VICHY, France. – As one of two special invites to the European Sevens Championship this past weekend, the Girls High School All-Americans Sevens powered by Atavus squad took on some tough competition as they looked to improve upon a runner-up finish in 2016. While the US got underway with convincing pool play, a well-matched defensive showdown with Portugal would end hopes for a 2017 European Championship title.
“Rugby Europe provided another invaluable experience for us as a team through the invitation to this tournament.” Said GHSAA Head Coach, Emilie Bydwell, “International competitive opportunities are so incredibly valuable.”
Athletes and coaches arrived in Vichy, France on Sunday September 10th for pre-tournament training, with team mentality focused on cohesion and recognizing strengths. “Our mindset was geared towards coming together as a team, developing understanding & execution on attack and defense, and specific micro-skills we identified as important for the girls to be successful.” Continued Bydwell, “We developed players understanding of their roles within the team, hopefully allowing them to narrow their focus and excel where they are strong.”
Pool B matches began for the US with a solid display against Russia, winning 35-17. Each side traded scores in the early going, but Missouri’s Kiarah Mosley would give the All-Americans a 14-12 edge after a speedy try, just as time expired in the first half. That would be her second break away for points in the first 7 minutes, with Kathryn Stowers making both conversions.
Relatively new to rugby, Mosely impressed on the wing with a background running track. Post tournament, she is eligible for the Youth Olympic Games.
Moving into the second half, scoring was one-sided in favor of the US as they held Russia to only one try, and notched three in their own column. #27 Emile Henrich would bring back a kick off in the opening seconds, while Alexandra Dimarco would capitalize on a goal line turnover for points. #5 Lolohea Makaafi concluded the match in the try zone, shortly after substituting. Stowers would again convert, going 5/5 in the opening match.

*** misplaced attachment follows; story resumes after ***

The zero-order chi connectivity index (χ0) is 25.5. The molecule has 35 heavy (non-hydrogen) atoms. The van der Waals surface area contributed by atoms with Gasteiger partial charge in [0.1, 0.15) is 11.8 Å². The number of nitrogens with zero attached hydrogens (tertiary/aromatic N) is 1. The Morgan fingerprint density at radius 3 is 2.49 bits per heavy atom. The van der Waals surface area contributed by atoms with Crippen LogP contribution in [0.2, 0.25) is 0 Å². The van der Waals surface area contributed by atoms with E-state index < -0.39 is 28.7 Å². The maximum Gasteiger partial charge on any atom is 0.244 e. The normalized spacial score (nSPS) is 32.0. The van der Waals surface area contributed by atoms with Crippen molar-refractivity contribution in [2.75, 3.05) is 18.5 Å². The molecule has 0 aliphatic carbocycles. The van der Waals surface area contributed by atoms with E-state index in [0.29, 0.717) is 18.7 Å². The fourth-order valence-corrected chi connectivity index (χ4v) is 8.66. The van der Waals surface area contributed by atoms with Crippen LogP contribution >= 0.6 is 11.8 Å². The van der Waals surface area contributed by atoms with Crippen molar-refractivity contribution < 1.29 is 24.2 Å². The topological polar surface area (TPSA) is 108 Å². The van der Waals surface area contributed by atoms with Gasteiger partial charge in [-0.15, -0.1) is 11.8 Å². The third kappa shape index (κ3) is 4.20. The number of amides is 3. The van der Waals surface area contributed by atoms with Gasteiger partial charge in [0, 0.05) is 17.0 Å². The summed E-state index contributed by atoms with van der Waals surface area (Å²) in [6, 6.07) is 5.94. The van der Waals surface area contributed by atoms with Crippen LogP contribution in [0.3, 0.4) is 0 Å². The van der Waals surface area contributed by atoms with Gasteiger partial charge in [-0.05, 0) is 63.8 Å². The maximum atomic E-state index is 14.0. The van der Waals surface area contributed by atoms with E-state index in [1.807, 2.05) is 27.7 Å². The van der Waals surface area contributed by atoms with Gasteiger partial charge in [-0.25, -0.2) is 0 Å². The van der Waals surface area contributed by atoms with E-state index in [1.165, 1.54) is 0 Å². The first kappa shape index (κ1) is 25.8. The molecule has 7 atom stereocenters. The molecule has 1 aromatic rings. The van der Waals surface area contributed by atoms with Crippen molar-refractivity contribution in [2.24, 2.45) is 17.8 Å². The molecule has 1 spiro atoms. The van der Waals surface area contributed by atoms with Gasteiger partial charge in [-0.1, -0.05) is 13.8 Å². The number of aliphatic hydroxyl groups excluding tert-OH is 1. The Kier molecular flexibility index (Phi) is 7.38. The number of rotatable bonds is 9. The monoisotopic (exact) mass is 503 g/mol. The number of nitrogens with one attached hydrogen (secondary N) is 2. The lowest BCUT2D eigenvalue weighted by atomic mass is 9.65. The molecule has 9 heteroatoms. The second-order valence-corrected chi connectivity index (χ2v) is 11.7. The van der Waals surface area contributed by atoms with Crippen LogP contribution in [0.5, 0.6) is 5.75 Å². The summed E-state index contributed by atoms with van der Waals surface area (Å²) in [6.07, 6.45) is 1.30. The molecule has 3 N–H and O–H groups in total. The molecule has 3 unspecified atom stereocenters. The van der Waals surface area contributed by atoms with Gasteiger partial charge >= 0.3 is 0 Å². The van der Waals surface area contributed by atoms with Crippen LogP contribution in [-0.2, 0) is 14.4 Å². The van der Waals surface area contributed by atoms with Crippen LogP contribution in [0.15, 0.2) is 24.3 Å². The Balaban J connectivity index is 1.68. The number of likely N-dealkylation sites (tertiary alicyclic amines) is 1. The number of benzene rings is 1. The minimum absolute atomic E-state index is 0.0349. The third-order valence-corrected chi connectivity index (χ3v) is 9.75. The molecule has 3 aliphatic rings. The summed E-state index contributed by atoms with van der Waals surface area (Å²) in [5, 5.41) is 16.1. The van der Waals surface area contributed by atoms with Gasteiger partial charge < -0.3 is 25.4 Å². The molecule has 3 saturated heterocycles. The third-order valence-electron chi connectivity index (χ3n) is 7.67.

A member of the U20 team, Henrich’s experience in international competition was an established resource for the younger players.
Next up the United States would clash with Wales in a much closer competition, narrowly winning by 2 points after a strong drive and Mosley try in the final seconds of the match. The 26-24 victory was an uphill battle as the team came back from a 17-point deficient early in the second half. Cassidy Bargell, playing in her second year with the GSHAA, would provide two crucial scores and Henrich one of her own.
Bydwell recognized the impressive start. “The first two games on day one gave the players confidence in their ability to perform under pressure, and come from behind. The Wales game was a great display of composure and character to end that game with a win.”
Stand out Julia Riekena impressed with her aerialist play, keeping the US in position to regain possession on kick offs.
In their final pool play match, the US would score early but soon have trouble keeping up with England’s pace. A goal line reach from #27 Henrich and Stowers conversion would be the only points in the American column.
“…we emphasized that a game like that, on Day 1, provides valuable lessons going into the quarterfinals,” noted Bydwell, “…we highlighted opportunities created but not capitalized on, to highlight that we were able to create try scoring opportunities, and then key things needed to convert those into points.”
Following a 2nd seed finish in Pool B with a 2-1 record, the All-Americans found themselves starting the knockout round in rainy conditions with Portugal who also finished 2-1 in Pool C. The US would drive early, with two scrums in striking distance of the try zone, but just missed the pay dirt after Portugal found a way to clear from their end. Shortly after the Americans would threaten again with an outside lob to Brianna Vasquez from Emily Henrich. Vasquez would however take a hard tackle from behind and be slow to get up. Later trotting off on her own, Kiarah Mosely would sub in.
After the timeout, Portugal’s Jessica Silva would capitalize on a US turnover and race pitch length for the only points of the game. The second half would continue to see even keeled play and Portugal defense hold strong at the goal line, leading to a 7-0 upset.
“Portugal put in a great quarterfinal performance, especially on defense. Reviewing the video with the players, there were handling errors that kept us out of the try zone, and times where we took the trap of good space vs best space. Although disappointing to not return to the top 4 again this year, incredibly valuable lessons came out of our quarterfinal performance.”
The Girls High School All-Americans powered by Atavus would continue through the Plate finales with two losses to Ireland, 15-7, and later Netherlands, 26-12. Finishing the tournament 8th place overall. Captain, Cassidy Bargell, would win the player’s player award.
“The team mentality for both players and the staff, [is] more work needs to be done outside of assembly for us to be successful at the international 7s level. The players want to work harder – and we now have a better lens to focus that work.” Bydwell continued.
As a representative on the USA Rugby Performance Game Board, the reformed congregation responsible for overseeing performance pathways to elite levels of Women’s and Men’s rugby, Bydwell recognizes the importance of growth in domestic contest, “We also need to continue to examine our competition structure to increase the level of domestic competition and better prepare athletes for what they see internationally.”
Match replays and results from the Girls High School All-Americans powered by Atavus play at European Sevens Championship can be found at Rugby Europe.